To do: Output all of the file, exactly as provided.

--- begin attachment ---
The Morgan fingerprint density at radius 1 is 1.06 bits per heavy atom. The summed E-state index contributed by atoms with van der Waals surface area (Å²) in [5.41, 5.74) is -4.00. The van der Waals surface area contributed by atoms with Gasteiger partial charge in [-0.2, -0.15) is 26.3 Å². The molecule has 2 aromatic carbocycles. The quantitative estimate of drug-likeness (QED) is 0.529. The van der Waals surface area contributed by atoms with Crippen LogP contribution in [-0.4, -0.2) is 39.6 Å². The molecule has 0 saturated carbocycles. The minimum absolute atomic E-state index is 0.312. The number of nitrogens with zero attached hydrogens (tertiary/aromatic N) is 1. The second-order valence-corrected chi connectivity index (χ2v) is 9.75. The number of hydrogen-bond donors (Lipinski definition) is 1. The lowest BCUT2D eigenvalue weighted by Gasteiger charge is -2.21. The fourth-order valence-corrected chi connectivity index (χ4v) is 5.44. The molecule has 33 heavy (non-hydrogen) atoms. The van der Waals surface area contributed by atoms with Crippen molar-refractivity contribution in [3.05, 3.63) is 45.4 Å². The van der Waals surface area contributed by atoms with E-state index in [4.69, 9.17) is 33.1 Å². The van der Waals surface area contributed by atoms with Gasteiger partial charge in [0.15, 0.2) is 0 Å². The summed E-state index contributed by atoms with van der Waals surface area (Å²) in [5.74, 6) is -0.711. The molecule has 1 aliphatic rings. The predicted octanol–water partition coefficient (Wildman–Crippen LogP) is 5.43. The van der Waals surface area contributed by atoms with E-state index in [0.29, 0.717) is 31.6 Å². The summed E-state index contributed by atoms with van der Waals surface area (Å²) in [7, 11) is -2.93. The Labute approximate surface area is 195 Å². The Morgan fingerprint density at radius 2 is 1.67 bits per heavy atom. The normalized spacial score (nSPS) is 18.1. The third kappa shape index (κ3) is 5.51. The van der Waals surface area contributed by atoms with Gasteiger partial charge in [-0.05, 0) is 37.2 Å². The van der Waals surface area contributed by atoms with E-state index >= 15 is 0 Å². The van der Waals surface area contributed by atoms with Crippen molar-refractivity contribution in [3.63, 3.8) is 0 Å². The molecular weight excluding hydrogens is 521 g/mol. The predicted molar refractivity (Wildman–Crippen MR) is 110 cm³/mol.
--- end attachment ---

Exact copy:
The Morgan fingerprint density at radius 1 is 1.06 bits per heavy atom. The summed E-state index contributed by atoms with van der Waals surface area (Å²) in [5.41, 5.74) is -4.00. The van der Waals surface area contributed by atoms with Gasteiger partial charge in [-0.2, -0.15) is 26.3 Å². The molecule has 2 aromatic carbocycles. The quantitative estimate of drug-likeness (QED) is 0.529. The van der Waals surface area contributed by atoms with Crippen LogP contribution in [-0.4, -0.2) is 39.6 Å². The molecule has 0 saturated carbocycles. The minimum absolute atomic E-state index is 0.312. The number of nitrogens with zero attached hydrogens (tertiary/aromatic N) is 1. The second-order valence-corrected chi connectivity index (χ2v) is 9.75. The number of hydrogen-bond donors (Lipinski definition) is 1. The lowest BCUT2D eigenvalue weighted by Gasteiger charge is -2.21. The fourth-order valence-corrected chi connectivity index (χ4v) is 5.44. The molecule has 33 heavy (non-hydrogen) atoms. The van der Waals surface area contributed by atoms with Crippen molar-refractivity contribution in [3.05, 3.63) is 45.4 Å². The van der Waals surface area contributed by atoms with E-state index in [4.69, 9.17) is 33.1 Å². The van der Waals surface area contributed by atoms with Gasteiger partial charge in [0.15, 0.2) is 0 Å². The summed E-state index contributed by atoms with van der Waals surface area (Å²) in [5.74, 6) is -0.711. The molecule has 1 aliphatic rings. The predicted octanol–water partition coefficient (Wildman–Crippen LogP) is 5.43. The van der Waals surface area contributed by atoms with E-state index in [0.29, 0.717) is 31.6 Å². The summed E-state index contributed by atoms with van der Waals surface area (Å²) in [7, 11) is -2.93. The Labute approximate surface area is 195 Å². The Morgan fingerprint density at radius 2 is 1.67 bits per heavy atom. The normalized spacial score (nSPS) is 18.1. The third kappa shape index (κ3) is 5.51. The van der Waals surface area contributed by atoms with Gasteiger partial charge in [-0.05, 0) is 37.2 Å². The van der Waals surface area contributed by atoms with E-state index >= 15 is 0 Å². The van der Waals surface area contributed by atoms with Crippen molar-refractivity contribution in [3.63, 3.8) is 0 Å². The molecular weight excluding hydrogens is 521 g/mol. The predicted molar refractivity (Wildman–Crippen MR) is 110 cm³/mol.